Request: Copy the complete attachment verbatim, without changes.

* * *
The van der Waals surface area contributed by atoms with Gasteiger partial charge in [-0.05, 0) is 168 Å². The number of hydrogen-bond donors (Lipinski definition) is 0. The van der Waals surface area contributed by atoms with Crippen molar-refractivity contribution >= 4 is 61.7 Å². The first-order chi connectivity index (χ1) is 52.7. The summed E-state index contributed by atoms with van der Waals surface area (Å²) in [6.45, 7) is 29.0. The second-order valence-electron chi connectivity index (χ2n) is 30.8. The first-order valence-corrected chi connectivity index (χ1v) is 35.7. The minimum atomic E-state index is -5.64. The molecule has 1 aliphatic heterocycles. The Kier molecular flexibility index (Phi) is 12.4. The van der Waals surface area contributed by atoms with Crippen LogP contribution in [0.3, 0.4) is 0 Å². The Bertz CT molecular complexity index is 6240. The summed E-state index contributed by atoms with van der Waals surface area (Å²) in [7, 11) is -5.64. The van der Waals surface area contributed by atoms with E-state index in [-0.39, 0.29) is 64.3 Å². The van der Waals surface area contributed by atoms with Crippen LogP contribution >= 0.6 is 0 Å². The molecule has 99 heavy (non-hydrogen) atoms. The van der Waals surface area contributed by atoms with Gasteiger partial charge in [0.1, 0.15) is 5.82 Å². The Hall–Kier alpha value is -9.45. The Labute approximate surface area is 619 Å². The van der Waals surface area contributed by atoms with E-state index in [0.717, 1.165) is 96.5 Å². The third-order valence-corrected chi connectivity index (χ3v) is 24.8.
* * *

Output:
The van der Waals surface area contributed by atoms with Gasteiger partial charge in [-0.05, 0) is 168 Å². The number of hydrogen-bond donors (Lipinski definition) is 0. The van der Waals surface area contributed by atoms with Crippen molar-refractivity contribution >= 4 is 61.7 Å². The first-order chi connectivity index (χ1) is 52.7. The summed E-state index contributed by atoms with van der Waals surface area (Å²) in [6.45, 7) is 29.0. The second-order valence-electron chi connectivity index (χ2n) is 30.8. The first-order valence-corrected chi connectivity index (χ1v) is 35.7. The minimum atomic E-state index is -5.64. The molecule has 1 aliphatic heterocycles. The Kier molecular flexibility index (Phi) is 12.4. The van der Waals surface area contributed by atoms with Crippen LogP contribution in [0.3, 0.4) is 0 Å². The Bertz CT molecular complexity index is 6240. The summed E-state index contributed by atoms with van der Waals surface area (Å²) in [7, 11) is -5.64. The van der Waals surface area contributed by atoms with E-state index in [-0.39, 0.29) is 64.3 Å². The van der Waals surface area contributed by atoms with Crippen LogP contribution >= 0.6 is 0 Å². The molecule has 99 heavy (non-hydrogen) atoms. The van der Waals surface area contributed by atoms with Gasteiger partial charge in [0.1, 0.15) is 5.82 Å². The Hall–Kier alpha value is -9.45. The Labute approximate surface area is 619 Å². The van der Waals surface area contributed by atoms with E-state index in [0.717, 1.165) is 96.5 Å². The third-order valence-corrected chi connectivity index (χ3v) is 24.8.